AccessMyLibrary provides FREE access to millions of articles from top publications available through your library.
Hackers have repeatedly compromised the satellite-scrambling system commonly used in Europe.
Signal pirates are threatening to break the encryption system used by the RCA Digital Satellite System. Hackers, armed with the knowledge gained by breaking VideoCrypt, Europe's similar encryption scheme, are confident that they are close to a break of DSS. (See "Has DSS Been Hacked?" on page 33.) This article outlines the history of the VideoCrypt hack in Europe.
There are three main encryption systems in European satellite TV. The first and most visible is VideoCrypt, used by BSkyB, the broadcaster of Sky and a number of other channels. (BSkyB is the broadcaster of the Sky Multichannels Package, which carries three movie channels and a few general entertainment channels intended for Ireland and the United Kingdom (UK). An estimated 2.5 million subscribers use VideoCrypt smart cards to gain access to programming.
The second principle system is EuroCrypt-M, used by Canal Plus, TV3, FilmNet, TV1000, and a few other programmers. There may be as many as 400,000 subscribers to channels encoded with the EuroCrypt-M scrambling system. The third scrambling system is Nagra Syster, the only one that is still secure from signal hackers. It is used by Premiere, Canal Plus, and Teleclub. While hackers are now actively working on a viable hack for Nagra Syster, the system has fared well during the past four years.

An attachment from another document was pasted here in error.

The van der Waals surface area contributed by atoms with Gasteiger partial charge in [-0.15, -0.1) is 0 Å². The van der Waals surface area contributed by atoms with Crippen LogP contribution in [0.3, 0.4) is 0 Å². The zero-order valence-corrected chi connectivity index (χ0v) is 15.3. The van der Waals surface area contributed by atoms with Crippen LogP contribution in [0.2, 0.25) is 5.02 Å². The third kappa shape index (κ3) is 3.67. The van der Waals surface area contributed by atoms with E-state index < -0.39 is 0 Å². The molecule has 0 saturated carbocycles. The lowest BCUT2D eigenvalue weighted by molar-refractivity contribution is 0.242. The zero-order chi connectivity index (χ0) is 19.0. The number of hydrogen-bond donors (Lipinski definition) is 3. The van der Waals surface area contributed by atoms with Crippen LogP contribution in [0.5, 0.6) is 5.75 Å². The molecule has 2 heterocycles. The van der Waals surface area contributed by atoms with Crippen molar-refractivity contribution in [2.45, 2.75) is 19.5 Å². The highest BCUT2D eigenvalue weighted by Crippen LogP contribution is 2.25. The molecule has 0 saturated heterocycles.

One major difference between Europe and the United States is the uniformity of American laws and their enforcement. Piracy has been able to thrive in Europe because each nation has its own copyright laws, and generally protects only its own channels. This makes it possible, for example, to legally sell pirate smart cards that allow access to VideoCrypt-encoded channels throughout all of Europe, except in the UK.
The VideoCrypt scrambling system used by the DSS system in the United States differs from the European implementation. European VideoCrypt is a purely analog system that scrambles only the video. DSS is a completely digital system that encrypts the digitally encoded video and audio. However, there are many similarities between DSS and European VideoCrypt, including the use of smart cards.
The VideoCrypt scrambling system, like DSS, is based on a secure detachable processor - a removable smart card holds all of the critical information. The smart cards are both the systems' greatest strength and their greatest weakness. Smart cards permit broadcasters to change or upgrade their conditional-access system. In small quantities, an upgrade can be relatively inexpensive, but when the number of cards that have to be replaced increases, so does the cost. For example, BSkyB paid 21 million pounds for its last card upgrade. Originally, BSkyB planned to issue new versions of smart cards on a three- to …